Sea surface temperatures are now about +1.7 degrees F above average in the region, indicating a strong El Nino. And El Nino is expected to strengthen further in coming weeks, maintaining moderate to strong El Nino conditions at least through the Northern Hemisphere Winter months.
The below image illustrates the typical Winter that occurs during an El Nino, such as we are about to enter:
This would mean for Central Virginia slightly cooler temperatures and more snow (December-March), based on 12 previous moderate El Nino events. However, if the last four week trend of SST continues, we may experience the opposite impacts! Since 1950, only four strong El Ninos have occurred, all four resulting in Richmond's annual snowfall being below average with above average temperatures. This is the opposite result of what tends to occur in a weak to moderate El Nino Winter.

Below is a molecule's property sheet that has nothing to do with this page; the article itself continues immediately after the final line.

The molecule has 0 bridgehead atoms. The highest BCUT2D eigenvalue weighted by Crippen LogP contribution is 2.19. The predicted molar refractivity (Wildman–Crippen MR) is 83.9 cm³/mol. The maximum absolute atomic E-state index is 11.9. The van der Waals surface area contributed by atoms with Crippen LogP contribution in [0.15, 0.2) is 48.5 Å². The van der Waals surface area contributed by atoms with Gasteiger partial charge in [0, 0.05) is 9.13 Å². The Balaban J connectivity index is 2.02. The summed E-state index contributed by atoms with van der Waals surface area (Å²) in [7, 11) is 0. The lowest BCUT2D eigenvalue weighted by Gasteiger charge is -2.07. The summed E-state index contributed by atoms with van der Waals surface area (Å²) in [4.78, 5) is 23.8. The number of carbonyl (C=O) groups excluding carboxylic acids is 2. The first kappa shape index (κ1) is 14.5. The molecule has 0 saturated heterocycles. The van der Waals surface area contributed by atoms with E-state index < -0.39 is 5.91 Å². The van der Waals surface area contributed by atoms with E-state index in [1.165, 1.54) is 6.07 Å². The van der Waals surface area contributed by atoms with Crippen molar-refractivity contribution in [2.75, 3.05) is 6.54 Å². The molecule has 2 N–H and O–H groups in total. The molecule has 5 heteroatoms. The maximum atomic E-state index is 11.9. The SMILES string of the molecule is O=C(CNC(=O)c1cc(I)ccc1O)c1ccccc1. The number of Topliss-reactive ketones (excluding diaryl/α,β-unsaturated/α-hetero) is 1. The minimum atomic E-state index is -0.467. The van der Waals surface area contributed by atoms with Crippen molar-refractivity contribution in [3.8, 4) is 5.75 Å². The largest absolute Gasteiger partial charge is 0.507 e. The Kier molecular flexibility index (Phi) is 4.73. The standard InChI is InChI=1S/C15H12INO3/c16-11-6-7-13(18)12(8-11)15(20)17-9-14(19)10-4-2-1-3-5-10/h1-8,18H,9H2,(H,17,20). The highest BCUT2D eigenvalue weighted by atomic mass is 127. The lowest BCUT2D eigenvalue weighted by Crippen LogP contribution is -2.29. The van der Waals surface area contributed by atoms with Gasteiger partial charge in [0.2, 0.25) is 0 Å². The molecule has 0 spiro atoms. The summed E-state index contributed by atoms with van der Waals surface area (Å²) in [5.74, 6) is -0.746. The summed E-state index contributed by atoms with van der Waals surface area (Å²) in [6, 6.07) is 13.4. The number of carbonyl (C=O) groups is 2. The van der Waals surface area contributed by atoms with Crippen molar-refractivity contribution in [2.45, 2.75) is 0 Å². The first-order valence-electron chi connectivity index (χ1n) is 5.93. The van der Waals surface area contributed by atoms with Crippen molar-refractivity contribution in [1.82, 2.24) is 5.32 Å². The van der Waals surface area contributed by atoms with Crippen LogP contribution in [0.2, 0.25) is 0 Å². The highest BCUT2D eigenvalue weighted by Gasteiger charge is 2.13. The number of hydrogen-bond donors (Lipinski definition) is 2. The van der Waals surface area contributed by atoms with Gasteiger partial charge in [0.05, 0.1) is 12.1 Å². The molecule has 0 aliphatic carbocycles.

RIC Big Snowfalls: Past 30 Years
Jan 1980 14.9" Neutral
Mar 1980 13.0" Neutral
Feb 1983 17.2" El Nino
Jan 1996 11.5" La Nina
Jan 2000 12.5" La Nina
Mar 2009 6.3" Neutral
Another factor to consider right now is the amount of snowpack in North America. Here are the snowpack maps from 2001-2009 in mid-November:
Notice this year's map looks similar to 2001, 2004, 2006, and 2007, which resulted in roughly warmer-than-average Winters in Central Virginia. What is more significant, perhaps, is how similar 2009 and 2001 are to each other in snow-coverage. The Winter of 2001-2002 was the 7th warmest on record.
Any cold fronts we receive in the coming weeks will not be moving over a large southward snow-covered surface to our northwest, which means they loose some of their "punch" and are unable to advect as cold of air to Central Virginia.
--Blog entry by Chief Meteorologist Zach Daniel, and Meteorologists Aaron Justus and Carrie Rose.